The SPC database can be accessed at various times, including at the end of the shift, to verify information, track cell performance, and log rejected parts and the reason for rejection. A dock audit of the assemblies provides a final check of marking identification for missing digits, or parts that lack proper legibility and are not easily readable, before transfer to the company's internal customer or the automotive end-user, for which TRW Automotive is a Tier-1 supplier.

This particular tie rod cell had experienced ongoing problems with the original marking system, which consisted of two marking heads being controlled by one CPU (central processing unit) at each station. In this situation, if one print head failed, then the marking station went down, and the entire assembly machine shut down. Another problem involved print head maintenance and replacement component availability. Since the parts were uniquely designed for that particular marker, replacement component delivery could take from two weeks to two months.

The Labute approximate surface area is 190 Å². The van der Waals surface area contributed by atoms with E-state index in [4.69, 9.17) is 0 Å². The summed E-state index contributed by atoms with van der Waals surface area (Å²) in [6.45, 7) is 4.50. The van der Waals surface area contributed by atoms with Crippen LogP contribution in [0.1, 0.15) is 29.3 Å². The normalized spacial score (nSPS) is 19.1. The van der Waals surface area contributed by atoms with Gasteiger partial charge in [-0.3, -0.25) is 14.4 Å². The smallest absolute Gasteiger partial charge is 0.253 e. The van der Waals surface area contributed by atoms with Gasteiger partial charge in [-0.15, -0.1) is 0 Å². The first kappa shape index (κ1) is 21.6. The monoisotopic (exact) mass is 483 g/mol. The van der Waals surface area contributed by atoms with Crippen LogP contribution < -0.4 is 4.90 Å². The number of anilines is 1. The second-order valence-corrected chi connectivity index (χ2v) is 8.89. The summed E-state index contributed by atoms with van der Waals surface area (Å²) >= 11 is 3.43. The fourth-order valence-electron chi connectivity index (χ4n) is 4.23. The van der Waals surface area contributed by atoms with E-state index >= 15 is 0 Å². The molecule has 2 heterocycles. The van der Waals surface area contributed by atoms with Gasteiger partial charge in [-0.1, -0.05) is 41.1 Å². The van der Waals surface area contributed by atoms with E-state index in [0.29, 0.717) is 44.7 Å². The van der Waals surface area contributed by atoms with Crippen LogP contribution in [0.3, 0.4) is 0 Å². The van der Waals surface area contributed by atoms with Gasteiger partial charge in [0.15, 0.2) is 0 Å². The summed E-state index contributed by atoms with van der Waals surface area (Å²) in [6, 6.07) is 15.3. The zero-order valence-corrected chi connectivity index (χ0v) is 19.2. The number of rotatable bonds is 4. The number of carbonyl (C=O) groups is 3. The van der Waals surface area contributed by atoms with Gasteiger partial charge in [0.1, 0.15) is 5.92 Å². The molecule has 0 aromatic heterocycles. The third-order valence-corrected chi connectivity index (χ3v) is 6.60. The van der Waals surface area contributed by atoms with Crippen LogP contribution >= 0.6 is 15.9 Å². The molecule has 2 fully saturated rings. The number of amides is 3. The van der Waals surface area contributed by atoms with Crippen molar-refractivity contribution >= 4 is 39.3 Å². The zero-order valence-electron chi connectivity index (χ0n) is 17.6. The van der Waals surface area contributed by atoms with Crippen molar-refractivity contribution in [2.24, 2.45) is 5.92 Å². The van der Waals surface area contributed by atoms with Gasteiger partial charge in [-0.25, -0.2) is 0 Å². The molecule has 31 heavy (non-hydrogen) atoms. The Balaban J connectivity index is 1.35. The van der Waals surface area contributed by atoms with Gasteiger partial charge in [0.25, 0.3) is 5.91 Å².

Because of the, tie rod shape, and since the imprinting occurs on a cylindrical surface, there was always a compromise as far as depth penetration. The relative shift in the centering of the machine impacted on this significantly, so that there was always a minimal depth penetration. Consequently, problems would occur if the part were not centered properly for marking. Often, with the original marking system, one of the key numbers would be lost during marking, caused by sticking pins or dirt in the marking head. The reliability of the marking process is critical; and, it is up to the operator to maintain marking legibility and durability on all parts.

Throw Away That Magnifying Glass

The manufacturing engineer responsible for this particular operation is Vince Mancuso, who has been with TRW for nearly nine years. He recalls, "I was not happy with the original marking situation. Every time that we ordered things from the supplier there were changes made in the marking machine, and we did not have any adaptability to interchange components, different print heads, and such. Controls were constantly changing, and the replacement part situation was rather bad. Then, when we started having some component problems with the machine, the supplier started giving us extreme lead times for making repairs. This was about a year ago.